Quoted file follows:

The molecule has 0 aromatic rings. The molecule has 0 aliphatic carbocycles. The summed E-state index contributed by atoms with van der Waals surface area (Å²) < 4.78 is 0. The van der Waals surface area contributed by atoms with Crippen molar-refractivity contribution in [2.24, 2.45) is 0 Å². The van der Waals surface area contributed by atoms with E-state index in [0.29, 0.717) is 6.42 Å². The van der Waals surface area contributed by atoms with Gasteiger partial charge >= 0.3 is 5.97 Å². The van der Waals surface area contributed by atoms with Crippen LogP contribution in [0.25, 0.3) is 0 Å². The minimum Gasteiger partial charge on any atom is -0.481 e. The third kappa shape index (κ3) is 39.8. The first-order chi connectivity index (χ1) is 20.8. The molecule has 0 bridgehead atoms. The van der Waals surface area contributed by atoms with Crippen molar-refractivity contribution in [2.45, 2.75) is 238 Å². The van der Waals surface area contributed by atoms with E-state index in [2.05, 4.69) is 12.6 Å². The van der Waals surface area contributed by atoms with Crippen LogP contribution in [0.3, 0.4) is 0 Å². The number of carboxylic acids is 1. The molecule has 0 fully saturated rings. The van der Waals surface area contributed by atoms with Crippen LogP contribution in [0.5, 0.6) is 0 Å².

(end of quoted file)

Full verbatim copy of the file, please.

The molecule has 0 aromatic rings. The molecule has 0 aliphatic carbocycles. The summed E-state index contributed by atoms with van der Waals surface area (Å²) < 4.78 is 0. The van der Waals surface area contributed by atoms with Crippen molar-refractivity contribution in [2.24, 2.45) is 0 Å². The van der Waals surface area contributed by atoms with E-state index in [0.29, 0.717) is 6.42 Å². The van der Waals surface area contributed by atoms with Gasteiger partial charge >= 0.3 is 5.97 Å². The van der Waals surface area contributed by atoms with Crippen LogP contribution in [0.25, 0.3) is 0 Å². The minimum Gasteiger partial charge on any atom is -0.481 e. The third kappa shape index (κ3) is 39.8. The first-order chi connectivity index (χ1) is 20.8. The molecule has 0 bridgehead atoms. The van der Waals surface area contributed by atoms with Crippen molar-refractivity contribution in [2.45, 2.75) is 238 Å². The van der Waals surface area contributed by atoms with E-state index in [2.05, 4.69) is 12.6 Å². The van der Waals surface area contributed by atoms with Crippen LogP contribution in [0.3, 0.4) is 0 Å². The number of carboxylic acids is 1. The molecule has 0 fully saturated rings. The van der Waals surface area contributed by atoms with Crippen LogP contribution in [0.5, 0.6) is 0 Å².